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Publication Briefs

Long-Term Outcomes Following Positive Colorectal Screening

In many settings, less than 60% of patients receive a colonoscopy within one year of a positive FOBT (fecal occult blood test) screening for colorectal cancer (CRC). Also, despite persistently low rates of follow-up colonoscopy in older adults with positive FOBT results, the long-term outcomes of screening and follow-up practices have not been described. For example, the benefit of finding asymptomatic cancer or precancerous polyps that would have caused symptoms years later must be weighed against immediate burdens of follow-up procedures and treatments stemming from a positive screening result. This longitudinal cohort study examined outcomes following a positive screening FOBT result for 212 Veterans ages 70 years or older at four VA facilities in 2001. Both Veterans who did receive a follow-up colonoscopy and Veterans who did not were followed through 2008. Investigators used chart review in addition to VA and Medicare data to assess: procedures, colonoscopy findings, cancer diagnoses, treatment outcomes, complications, and mortality.


  • Over a 7-year period, a little more than half of the older Veterans in this study received a follow-up colonoscopy after a positive FOBT.
  • Among Veterans who received follow-up colonoscopy, more than 25% had significant adenomas or cancer detected, were treated, and survived for more than five years.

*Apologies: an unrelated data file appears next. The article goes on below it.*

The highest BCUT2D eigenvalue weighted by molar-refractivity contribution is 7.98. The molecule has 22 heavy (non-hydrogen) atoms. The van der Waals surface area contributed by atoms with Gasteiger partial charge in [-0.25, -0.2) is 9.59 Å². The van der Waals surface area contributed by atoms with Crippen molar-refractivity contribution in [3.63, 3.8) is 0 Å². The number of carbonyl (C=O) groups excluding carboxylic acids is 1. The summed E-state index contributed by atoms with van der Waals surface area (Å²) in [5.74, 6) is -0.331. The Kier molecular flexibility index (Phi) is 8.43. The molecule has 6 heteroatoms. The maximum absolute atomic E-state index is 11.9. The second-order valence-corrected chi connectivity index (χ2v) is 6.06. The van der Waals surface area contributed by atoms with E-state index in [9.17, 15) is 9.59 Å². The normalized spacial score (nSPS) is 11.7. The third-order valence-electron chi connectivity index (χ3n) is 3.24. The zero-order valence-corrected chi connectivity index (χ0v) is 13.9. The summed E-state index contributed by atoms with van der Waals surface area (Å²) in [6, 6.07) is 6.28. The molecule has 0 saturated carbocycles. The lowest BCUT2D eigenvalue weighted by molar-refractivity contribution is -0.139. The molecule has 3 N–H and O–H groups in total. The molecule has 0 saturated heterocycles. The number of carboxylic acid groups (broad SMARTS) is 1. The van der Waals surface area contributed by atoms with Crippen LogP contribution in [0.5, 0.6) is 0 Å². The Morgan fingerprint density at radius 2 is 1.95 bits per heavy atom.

• Approximately 59% of Veterans who received follow-up colonoscopy had no significant findings, and 10% experienced complications from colonoscopy or cancer treatment.
  • Among Veterans who did not receive follow-up colonoscopy, 57% underwent some form of follow-up other than colonoscopy (e.g., repeat FOBT or sigmoidoscopy) and 59% had more than one non-colonoscopy follow-up test. Nearly half of the non-colonoscopy group died of other causes within five years, and 3% ultimately died of colorectal cancer.
  • Veterans with the best predicted life expectancy were less likely to experience net burden from screening than Veterans with the worst predicted life expectancy.


  • These findings support guidelines that recommend using life expectancy to guide CRC screening decisions in older adults, and argue against one-size-fits-all interventions that simply aim to increase overall screening and follow-up rates.


  • The sample size was relatively small.
  • Chart review used to assess patient outcomes later in the study may have missed some complications or testing done outside of VA.

This study was partly funded by HSR&D (IIR 04-427), and Dr. Kistler was supported by the VA Quality Scholars Program. Dr. Walter is part of HSR&D’s Program to Improve Care for Veterans with Complex Comorbid Conditions in San Francisco, CA.

PubMed Logo Kistler C, Kirby K, Lee D, Casadei M, and Walter L. Long-Term Outcomes Following Positive Fecal Occult Blood Test (FOBT) Results in Older Adults: Benefits and Burdens. Archives of Internal Medicine May 9, 2011;e-pub ahead of print.

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What are HSR Publication Briefs?

HSR requires notification by HSR-funded investigators about all articles accepted for publication. These journal articles are reviewed by HSR and publication briefs or summaries are written for a select number of articles that are then forwarded to VHA Central Office leadership to keep them informed about important findings or information. Articles to be summarized are selected by HSR based on timeliness of the findings, interest of leadership, or potential impact on the organization. Publication briefs are written for only a small number of HSR published articles. Visit the HSR citations database for a complete listing of HSR articles and presentations.

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